Keep Cool: 5 Foods That Lower Your Body Temperature

Photo by: Matt Armendariz ©2013, Television Food Network, G.P. All Rights Reserved

Matt Armendariz, 2013, Television Food Network, G.P. All Rights Reserved

Sizzling summer temps can lead you to reach for the coldest food you can get your hands on (that is, if it hasn’t taken your appetite away completely). While that can sometimes work, the most-cooling foods are not necessarily the iciest ones. Turns out some food (like high-fat ice cream) can actually raise your body temperature by making you work harder to digest it. For the most-cooling foods, try these:

Salad greens

If ever there were a time for iceberg lettuce, this is it. Iceberg lettuce is 96 percent water. That’s about as high a water content as anything can have. Other greens are also hydrating and cooling, so dig into your favorites.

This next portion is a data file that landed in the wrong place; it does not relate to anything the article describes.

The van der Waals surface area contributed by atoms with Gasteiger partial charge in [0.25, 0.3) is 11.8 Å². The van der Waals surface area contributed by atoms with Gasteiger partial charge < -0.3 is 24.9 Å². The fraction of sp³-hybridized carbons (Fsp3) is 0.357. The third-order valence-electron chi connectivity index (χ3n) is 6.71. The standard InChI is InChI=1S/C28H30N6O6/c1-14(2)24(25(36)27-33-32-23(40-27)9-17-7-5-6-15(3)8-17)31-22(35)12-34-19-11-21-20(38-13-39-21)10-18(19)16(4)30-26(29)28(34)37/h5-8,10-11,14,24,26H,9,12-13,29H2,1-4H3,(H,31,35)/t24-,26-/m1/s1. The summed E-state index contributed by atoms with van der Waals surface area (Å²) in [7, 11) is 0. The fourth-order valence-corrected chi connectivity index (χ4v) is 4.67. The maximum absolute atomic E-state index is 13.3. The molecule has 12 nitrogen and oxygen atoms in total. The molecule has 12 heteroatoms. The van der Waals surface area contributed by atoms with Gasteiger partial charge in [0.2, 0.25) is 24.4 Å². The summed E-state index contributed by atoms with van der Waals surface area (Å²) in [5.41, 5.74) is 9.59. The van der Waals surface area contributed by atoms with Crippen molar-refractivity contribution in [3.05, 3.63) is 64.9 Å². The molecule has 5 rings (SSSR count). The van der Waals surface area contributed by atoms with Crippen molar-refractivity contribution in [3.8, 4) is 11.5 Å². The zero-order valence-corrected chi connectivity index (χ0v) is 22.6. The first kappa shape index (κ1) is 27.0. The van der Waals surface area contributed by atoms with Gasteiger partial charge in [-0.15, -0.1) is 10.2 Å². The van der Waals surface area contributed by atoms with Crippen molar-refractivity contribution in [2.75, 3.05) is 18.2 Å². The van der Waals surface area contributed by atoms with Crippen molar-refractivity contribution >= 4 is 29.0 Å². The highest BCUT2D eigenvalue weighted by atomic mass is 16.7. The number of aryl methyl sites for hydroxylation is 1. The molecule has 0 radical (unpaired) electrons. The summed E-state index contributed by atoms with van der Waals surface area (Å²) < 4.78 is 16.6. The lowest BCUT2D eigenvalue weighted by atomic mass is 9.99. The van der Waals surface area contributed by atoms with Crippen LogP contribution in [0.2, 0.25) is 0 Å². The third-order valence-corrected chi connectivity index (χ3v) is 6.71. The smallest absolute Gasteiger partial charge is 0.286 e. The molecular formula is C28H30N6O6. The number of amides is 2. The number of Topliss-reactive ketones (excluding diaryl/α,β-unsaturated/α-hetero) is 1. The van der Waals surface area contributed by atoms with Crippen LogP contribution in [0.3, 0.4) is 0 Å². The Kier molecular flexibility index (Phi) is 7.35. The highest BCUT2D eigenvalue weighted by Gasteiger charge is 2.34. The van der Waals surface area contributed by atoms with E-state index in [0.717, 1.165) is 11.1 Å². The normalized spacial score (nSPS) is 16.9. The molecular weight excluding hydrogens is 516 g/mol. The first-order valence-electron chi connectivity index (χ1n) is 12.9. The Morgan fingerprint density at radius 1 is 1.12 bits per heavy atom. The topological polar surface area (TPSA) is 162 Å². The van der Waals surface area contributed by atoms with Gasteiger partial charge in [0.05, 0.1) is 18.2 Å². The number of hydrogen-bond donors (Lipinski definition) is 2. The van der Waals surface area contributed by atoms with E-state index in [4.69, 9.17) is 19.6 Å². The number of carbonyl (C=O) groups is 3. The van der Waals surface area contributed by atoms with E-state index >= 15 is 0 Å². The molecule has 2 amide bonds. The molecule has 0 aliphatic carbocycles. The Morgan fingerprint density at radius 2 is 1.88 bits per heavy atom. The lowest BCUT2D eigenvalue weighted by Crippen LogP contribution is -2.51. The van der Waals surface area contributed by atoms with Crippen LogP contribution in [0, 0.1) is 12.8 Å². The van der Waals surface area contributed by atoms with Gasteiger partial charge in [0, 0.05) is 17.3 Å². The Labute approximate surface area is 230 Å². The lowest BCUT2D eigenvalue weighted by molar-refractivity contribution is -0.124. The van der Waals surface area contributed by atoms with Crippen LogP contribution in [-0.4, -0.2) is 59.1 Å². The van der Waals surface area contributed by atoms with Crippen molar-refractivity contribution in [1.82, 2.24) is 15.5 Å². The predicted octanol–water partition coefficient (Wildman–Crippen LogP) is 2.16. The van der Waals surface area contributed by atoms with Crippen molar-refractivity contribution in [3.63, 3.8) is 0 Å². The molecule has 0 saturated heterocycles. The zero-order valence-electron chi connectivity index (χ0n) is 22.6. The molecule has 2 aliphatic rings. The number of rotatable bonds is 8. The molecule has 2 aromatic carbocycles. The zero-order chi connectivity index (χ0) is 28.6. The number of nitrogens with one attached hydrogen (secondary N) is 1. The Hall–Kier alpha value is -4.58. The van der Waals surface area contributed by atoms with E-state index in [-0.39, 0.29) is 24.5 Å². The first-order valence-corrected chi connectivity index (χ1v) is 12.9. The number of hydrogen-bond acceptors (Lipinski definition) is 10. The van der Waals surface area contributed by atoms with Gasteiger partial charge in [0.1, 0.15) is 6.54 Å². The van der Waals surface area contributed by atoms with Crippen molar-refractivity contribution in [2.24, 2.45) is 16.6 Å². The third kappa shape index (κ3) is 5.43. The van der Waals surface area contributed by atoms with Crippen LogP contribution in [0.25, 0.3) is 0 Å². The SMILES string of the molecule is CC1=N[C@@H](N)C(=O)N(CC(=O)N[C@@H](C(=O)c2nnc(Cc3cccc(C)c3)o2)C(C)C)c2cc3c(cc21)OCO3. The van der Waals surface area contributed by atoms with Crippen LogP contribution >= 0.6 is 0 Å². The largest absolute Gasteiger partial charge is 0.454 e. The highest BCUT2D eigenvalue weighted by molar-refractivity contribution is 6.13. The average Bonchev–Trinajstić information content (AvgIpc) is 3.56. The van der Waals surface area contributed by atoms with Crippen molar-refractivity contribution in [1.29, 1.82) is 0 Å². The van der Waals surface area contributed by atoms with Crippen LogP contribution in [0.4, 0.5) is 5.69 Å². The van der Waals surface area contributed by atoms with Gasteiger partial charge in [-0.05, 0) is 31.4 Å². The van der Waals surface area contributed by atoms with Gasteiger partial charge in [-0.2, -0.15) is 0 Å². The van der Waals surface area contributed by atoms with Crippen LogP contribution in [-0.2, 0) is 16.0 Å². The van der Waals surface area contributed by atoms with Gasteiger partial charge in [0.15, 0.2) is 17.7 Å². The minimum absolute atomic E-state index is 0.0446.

Spin summer-ripe tomatoes into a cold gazpacho, or layer with burrata and basil for an amazing caprese salad. Either way, juicy tomatoes will help cool you down. An added bonus? They’re rich in lycopene, which is good for your skin.



Cucumber on White

Photo by: Szemeno


Cucumber on White


Rivaling iceberg lettuce in water content is the cucumber. This ultra-refreshing, crisp vegetable is perfect on its own — it’s a phenomenal snack sliced and sprinkled with salt — or turned into a refreshing agua fresca.






In Ayurveda, an ancient Indian medical system, sweet foods are considered cooling. Stick to naturally sweet foods, like cherries, melons, grapes and mangoes.

Photo by: Matt Armendariz ©2013, Television Food Network, G.P. All Rights Reserved

Matt Armendariz, 2013, Television Food Network, G.P. All Rights Reserved

Chile peppers

Spicy foods help you to sweat, which then cools your skin. In addition to chile peppers, try black pepper or horseradish.

Related Links:

6 Foods That Can Cause Inflammation

What to Know About Jackfruit, the Next Big Thing in Produce

Creative Ice Cube Ideas

Healthy Weeknight Dinners

Our Top 20 Healthy Pantry Ingredients

Kerri-Ann is a registered dietitian who writes on food and health trends. Find more of her work at or follow her on Twitter @kerriannrd or Facebook.

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